Family Photos When Children Are Clingy

Clingy child being held by father at Olinda


I think one of the greatest fears for parents booking professional family photos is how their babies and young children will be on the day. So much so that I’ve previously written advice on how to prepare for sessions with children. But what if you do all the ‘things’ and your little one still is out of sorts? Or what if you have a particularly shy child or one who isn’t used to strangers and new environments (where are all my covid baby mamas!!)?

Do not fear I have a range of tips, tricks, poses and prompts in my arsenal and I can virtually guarantee at least some of them will succeed with any given child. I have developed these strategies over time through my attachment parenting journey with my own extremely high needs daughter and in my baby and child led photography business.

So whether you are a professional photographer, a client with an upcoming session or a mum at home with a camera or mobile phone these are the secrets that can work.

1. Time and place

Some of us are morning people. Some of us are night owls. Some of us love loud and busy places. Some of us like quiet and solitude. And just like adults our little people have the same natural preferences. So my number one tip is pick the time and place to take photos based on your children’s temperaments. YOU are the expert on your child so if you are getting photos done share this information with your photographer (whether it is me or someone else). If they can’t accommodate the time or type of location that you think will work best for your family move onto someone who can.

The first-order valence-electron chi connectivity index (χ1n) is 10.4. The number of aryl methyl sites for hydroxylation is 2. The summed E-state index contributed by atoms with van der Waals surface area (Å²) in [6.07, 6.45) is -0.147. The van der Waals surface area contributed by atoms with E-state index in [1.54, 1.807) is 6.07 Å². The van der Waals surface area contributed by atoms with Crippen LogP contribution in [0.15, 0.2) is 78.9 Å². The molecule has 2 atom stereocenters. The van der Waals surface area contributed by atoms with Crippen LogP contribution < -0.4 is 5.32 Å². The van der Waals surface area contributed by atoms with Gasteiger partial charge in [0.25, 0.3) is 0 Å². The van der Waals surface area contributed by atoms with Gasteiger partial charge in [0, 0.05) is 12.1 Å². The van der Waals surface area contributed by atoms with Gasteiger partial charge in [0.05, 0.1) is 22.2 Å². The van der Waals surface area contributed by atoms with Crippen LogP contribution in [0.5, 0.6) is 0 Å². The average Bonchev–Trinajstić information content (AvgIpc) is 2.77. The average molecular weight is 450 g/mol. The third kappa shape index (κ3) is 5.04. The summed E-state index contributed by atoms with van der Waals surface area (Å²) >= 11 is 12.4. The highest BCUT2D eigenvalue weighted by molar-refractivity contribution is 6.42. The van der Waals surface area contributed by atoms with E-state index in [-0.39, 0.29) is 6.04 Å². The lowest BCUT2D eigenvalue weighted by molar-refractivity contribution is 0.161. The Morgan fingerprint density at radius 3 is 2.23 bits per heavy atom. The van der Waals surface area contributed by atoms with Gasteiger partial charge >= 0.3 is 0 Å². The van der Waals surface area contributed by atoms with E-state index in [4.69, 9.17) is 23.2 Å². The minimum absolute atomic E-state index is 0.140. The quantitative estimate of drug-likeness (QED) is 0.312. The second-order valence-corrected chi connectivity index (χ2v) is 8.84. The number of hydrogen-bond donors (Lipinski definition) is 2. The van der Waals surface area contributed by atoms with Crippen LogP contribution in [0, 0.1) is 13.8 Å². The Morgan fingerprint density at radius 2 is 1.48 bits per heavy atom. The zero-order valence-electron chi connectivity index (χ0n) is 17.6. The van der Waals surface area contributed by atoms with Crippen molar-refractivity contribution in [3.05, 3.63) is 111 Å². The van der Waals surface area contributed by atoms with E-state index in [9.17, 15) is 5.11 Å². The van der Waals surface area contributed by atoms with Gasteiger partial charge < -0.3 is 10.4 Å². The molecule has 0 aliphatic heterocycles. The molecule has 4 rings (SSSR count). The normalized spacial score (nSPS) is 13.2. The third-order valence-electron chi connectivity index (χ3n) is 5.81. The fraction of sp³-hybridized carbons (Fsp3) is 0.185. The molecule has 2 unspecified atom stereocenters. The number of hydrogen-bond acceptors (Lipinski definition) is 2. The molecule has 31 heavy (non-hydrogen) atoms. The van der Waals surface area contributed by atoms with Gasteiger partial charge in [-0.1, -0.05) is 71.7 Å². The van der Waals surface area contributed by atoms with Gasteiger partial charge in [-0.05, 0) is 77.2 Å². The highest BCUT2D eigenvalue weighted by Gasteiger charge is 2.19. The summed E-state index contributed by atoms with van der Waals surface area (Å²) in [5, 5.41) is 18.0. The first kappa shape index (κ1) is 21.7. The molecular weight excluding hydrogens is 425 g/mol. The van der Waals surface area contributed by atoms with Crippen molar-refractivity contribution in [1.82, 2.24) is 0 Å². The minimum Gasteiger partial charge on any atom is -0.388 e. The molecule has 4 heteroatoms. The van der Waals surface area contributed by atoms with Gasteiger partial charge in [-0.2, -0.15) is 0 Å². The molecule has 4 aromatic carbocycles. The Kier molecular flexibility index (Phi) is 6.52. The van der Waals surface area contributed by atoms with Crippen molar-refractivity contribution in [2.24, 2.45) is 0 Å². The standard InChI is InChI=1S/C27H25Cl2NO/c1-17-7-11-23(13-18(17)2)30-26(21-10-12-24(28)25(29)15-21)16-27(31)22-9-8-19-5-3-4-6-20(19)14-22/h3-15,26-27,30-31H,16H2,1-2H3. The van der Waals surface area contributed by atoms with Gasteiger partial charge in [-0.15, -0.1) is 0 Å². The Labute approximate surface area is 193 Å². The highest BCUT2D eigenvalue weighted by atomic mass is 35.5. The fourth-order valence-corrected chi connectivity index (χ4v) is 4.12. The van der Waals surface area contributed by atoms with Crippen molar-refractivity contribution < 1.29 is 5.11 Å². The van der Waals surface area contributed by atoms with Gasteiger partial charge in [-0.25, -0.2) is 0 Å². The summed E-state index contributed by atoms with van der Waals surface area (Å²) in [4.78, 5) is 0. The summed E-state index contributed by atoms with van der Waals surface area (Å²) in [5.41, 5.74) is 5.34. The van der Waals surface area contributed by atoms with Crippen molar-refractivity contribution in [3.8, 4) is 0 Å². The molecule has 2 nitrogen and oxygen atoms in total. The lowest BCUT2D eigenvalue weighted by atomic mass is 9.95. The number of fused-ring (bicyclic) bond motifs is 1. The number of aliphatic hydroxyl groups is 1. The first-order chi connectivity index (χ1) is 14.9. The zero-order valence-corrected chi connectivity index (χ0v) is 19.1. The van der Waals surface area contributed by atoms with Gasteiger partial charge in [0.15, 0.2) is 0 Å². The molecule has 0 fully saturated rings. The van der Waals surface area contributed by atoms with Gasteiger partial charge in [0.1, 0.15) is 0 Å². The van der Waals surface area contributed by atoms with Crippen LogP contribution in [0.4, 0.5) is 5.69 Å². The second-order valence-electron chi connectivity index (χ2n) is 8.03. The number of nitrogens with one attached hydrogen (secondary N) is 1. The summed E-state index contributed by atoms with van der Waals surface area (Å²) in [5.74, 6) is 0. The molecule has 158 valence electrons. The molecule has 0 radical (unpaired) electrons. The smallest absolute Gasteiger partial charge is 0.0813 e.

2. On the shoulders

Popping children up on mum or dad’s shoulders is one of my favourite tactics. I often use it when I have a slightly older, wild child who doesn’t want to stand with their family as a means to contain their energy. However, in recent times I have also started using it to capture individual portraits of my shy youngsters. Typically portraits are taken with a child standing or sitting alone in a spot that will create a beautiful soft, blurred background. But what happens when said child literally won’t let go of mum or dad? Answer: prop them up on the shoulders. Yes, mum or dad literally serve as a posing stool. I then climb my ladder so I am back at eye level (or higher) with the child and we happily carry on. Each of the below portraits of 12 month old Isaac were taken while he was propped up on his dad’s shoulders.

3. The dog squeaker

Yes, a dog squeaker. My round, orange squeaker lives permanently in the backpack I wear during sessions and has saved me on many an occasion. When other things aren’t getting the result I want I pull out this bright little $5 toy from Kmart. It is guaranteed to get a little one to look in my direction, even if only for a split second, and that is often all it takes to get “the shot” with their eyes starring straight down the lens.

4. Close snuggles

I am all about capturing the personalities of the people I photograph so when a child is shy or clingy it only makes sense to really focus in on these kinds of images. After all this is typical of your child and what you will remember about them. For the sensitive little souls I meet we will frequently circle back to doing close snuggle moments throughout the session to repeatedly reassure them and meet them where they are at.

5. Upside down